Domin’s poems draw from the tradition of German romantic poetry and are informed by the principles of the Enlightenment. It can be tempting to claim Domin only as a Holocaust poet who gave voice to the suffering of many who were forced to flee their homelands, but the particularity of her experiences as a Jewish German woman also gives voice to a more universal condition of feeling adrift in the world, surrounded by things, trying to create an aesthetic to live in, only to realize that all beauty is ephemeral.
In her introduction, Kafatou writes that “Hilde understood her own Jewishness not as a religious, cultural, or ethnic identity but in terms of inclusion in a Schicksalsgemeinschaft, a community of people exposed, not through their own choice, to particular consequences. In this way she both understated and universalized it.” Schicksalsgemeinschaft means “common destiny”—for Domin, this refers to the more universal condition of wandering and longing for Geborgenheit, an untranslatable word that means “being sheltered,” “held tenderly,” and “saved.”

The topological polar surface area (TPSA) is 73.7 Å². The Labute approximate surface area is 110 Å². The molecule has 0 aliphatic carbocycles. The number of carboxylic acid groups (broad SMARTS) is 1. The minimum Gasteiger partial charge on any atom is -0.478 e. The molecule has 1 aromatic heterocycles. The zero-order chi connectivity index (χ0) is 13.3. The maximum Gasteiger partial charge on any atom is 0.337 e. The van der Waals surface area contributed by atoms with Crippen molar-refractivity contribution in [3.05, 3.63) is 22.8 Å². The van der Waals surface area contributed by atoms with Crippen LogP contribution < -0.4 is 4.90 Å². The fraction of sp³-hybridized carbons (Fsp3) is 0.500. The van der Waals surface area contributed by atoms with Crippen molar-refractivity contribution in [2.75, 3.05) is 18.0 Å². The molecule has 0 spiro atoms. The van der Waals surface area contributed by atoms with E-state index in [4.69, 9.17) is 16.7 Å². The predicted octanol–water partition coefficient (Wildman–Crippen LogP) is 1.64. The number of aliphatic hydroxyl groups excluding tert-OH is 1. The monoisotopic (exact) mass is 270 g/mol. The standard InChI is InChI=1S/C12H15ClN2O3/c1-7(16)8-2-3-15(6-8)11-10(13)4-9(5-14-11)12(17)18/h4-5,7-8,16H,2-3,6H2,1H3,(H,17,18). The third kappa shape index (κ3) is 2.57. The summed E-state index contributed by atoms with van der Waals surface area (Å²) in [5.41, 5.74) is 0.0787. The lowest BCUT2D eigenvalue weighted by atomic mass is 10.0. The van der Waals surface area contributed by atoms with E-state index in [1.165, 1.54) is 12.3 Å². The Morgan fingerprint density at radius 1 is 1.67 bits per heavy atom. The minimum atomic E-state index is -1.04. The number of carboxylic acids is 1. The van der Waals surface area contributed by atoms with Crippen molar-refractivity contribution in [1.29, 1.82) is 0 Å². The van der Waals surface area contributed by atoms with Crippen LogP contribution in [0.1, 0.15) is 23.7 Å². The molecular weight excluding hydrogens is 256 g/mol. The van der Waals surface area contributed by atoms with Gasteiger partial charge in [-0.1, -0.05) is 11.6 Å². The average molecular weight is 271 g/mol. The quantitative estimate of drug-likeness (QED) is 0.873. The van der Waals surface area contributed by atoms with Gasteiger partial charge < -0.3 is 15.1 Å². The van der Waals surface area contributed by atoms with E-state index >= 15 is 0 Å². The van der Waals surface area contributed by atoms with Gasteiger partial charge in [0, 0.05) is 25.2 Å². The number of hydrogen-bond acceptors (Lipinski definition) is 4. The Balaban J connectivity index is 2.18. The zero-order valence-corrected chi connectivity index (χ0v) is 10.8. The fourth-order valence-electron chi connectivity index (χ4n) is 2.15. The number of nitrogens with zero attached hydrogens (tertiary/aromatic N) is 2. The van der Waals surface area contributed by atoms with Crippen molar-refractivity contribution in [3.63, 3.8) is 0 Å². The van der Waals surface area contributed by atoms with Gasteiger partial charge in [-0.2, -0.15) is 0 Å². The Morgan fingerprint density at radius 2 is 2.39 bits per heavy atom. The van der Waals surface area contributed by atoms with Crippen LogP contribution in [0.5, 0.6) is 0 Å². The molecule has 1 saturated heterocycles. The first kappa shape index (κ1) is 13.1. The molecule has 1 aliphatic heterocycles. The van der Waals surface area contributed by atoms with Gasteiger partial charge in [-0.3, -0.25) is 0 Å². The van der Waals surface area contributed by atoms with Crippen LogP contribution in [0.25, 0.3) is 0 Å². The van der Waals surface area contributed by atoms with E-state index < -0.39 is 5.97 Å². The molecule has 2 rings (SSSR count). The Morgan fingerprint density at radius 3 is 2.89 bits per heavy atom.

Kafatou, who knew Domin, has sympathetically rendered a work as tender as it is beautiful, trying as it is controlling. There is a quiet intensity that stalks her translations—for example, in the poem “About Us”:
In later times they will read about us.
I never wanted to inspire pity
in schoolchildren in later times.
Never to appear like that
in a schoolbook.
Compare this with Burrows’s translation:
One will read about us in times to come.
I never wanted to arouse the sympathy
of schoolchildren in later times.
Never wanted to be mentioned
in a school lesson like this.
Sitting next to Kafatou’s work, you sense the distance, remove, and almost sternness of Burrows’s translations, which insist on portraying Domin as a woman without vulnerability. Kafatou’s translations allow one to sense both Domin’s self-